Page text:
News Feature | October 3, 2013

Best Buy's Web Traffic Surges After E-Commerce Update

Source: Retail Solutions Online
Sam Lewis

By Sam Lewis

CEO Hubert Joly is delivering on turnaround promises

Best Buy hasn’t had a whole lot to be happy about in recent memory. In 2012, the company’s stock dropped to its lowest price in nine years, and profits seemed to have evaporated. Now, Best Buy has turned its frown upside down through a series of updates to its business plan and renovating its antiquated e-commerce presence.

Best Buy revealed its new rewards program last month, and for many customers, the initiative had a familiar ring. “My Best Buy” sounds a lot like “My Macy’s” or “My Lowe’s.” The nomenclature makes it seem that each retailer is focusing its rewards on the individual shopper, which enhances the shopping experience.

The company’s CEO, Hubert Joly, realizes that fact more than anyone. In fact, the company’s e-commerce platform will be completely revitalized around the idea. Updating the almost decade-old site will be a massive achievement, but Best Buy is prepared to do it. The company can grab ahold of the e-commerce market simply by using its name as the largest consumer-electronics retailer. The renovation efforts to the website appear to already be paying off, as online traffic rose nearly 10 percent in August 2013, versus August of 2012. “They’re the 800-pound Gorilla,” says David Strasser, a Janney Montgomery analyst. “After struggling with no real Internet expertise, they’ve brought on a pretty strong team.”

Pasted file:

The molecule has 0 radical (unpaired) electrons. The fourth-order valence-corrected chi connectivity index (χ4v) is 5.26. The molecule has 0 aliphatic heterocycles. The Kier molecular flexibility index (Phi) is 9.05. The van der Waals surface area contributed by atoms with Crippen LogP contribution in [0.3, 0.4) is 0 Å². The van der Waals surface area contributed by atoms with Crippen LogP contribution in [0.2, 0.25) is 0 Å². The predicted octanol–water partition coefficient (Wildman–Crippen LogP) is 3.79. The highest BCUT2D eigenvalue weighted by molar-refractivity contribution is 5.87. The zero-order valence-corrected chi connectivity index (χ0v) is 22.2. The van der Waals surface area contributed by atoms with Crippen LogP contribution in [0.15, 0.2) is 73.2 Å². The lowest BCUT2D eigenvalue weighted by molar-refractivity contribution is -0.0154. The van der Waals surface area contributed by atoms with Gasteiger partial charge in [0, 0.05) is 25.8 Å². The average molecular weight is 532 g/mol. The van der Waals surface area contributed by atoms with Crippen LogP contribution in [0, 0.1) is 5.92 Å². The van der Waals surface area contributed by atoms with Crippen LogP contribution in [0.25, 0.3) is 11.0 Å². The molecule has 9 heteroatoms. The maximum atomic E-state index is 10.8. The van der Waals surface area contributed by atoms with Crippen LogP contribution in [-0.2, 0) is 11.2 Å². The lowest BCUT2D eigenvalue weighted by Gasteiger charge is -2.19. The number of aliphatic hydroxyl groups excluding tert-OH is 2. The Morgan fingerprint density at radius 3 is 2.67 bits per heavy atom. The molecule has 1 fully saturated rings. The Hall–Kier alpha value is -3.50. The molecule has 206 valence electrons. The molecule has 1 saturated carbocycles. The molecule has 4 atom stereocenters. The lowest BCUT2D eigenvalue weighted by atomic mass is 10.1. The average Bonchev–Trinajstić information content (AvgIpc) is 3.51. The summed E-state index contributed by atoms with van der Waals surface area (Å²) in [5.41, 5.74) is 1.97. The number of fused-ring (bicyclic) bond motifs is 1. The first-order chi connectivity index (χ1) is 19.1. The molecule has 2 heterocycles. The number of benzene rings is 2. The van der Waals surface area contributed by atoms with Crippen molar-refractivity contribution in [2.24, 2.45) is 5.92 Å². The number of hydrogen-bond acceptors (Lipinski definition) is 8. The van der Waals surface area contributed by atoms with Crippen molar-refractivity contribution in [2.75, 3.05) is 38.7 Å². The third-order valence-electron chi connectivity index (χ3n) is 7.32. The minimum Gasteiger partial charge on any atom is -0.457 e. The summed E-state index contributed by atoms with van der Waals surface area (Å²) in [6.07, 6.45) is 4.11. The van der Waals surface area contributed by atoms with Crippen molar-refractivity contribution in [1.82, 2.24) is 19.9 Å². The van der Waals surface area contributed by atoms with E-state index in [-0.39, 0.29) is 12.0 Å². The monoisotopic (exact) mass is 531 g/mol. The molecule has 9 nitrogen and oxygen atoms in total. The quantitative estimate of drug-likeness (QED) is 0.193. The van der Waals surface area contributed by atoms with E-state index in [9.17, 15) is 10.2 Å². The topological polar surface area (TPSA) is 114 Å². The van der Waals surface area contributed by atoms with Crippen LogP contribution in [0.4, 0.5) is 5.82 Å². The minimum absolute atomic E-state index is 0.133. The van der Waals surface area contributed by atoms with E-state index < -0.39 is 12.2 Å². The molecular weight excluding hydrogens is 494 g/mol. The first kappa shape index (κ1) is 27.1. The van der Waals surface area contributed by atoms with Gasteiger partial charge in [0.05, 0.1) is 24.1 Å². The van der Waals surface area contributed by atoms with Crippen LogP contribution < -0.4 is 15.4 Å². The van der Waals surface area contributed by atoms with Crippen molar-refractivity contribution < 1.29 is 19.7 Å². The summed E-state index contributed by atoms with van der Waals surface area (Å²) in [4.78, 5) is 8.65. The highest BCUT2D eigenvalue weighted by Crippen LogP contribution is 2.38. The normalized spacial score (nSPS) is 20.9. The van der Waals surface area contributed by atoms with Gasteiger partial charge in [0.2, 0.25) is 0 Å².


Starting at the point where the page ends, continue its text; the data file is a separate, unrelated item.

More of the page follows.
The changes made to the e-commerce site have benefitted Best Buy, but the growth hasn’t been enough to catch online giant Amazon. However, the improvement does give the company some wiggle room, as it attempts to translate site visitors into buyers. Of those who visit, just over one percent makes a purchase. This figure is about half the average rate among retailers. Joly is setting the bar high with a target of doubling Best Buy’s online sales, up to 18 percent. The plan won’t happen overnight though, and Joly knows it. “There is no reason it should be lower,” Joly said in August. Making Best Buy a viable competitor of online counterparts “is going to be a two or three year journey.”

Nearly two months ago, a piece was written asking the question, can planned e-commerce upgrades save Best Buy? As time has progressed, and results of on-going changes keep pouring in, the answer seems to be pretty clear. Yes, Best Buy appears to be on the path to redeeming itself. It will need to continue mimicking the best practices of successful retailers in its climb back into relevance. Once that happens, the company can feel free to experiment with new initiatives and innovations; the kinds of things that once made Best Buy great, and may someday again.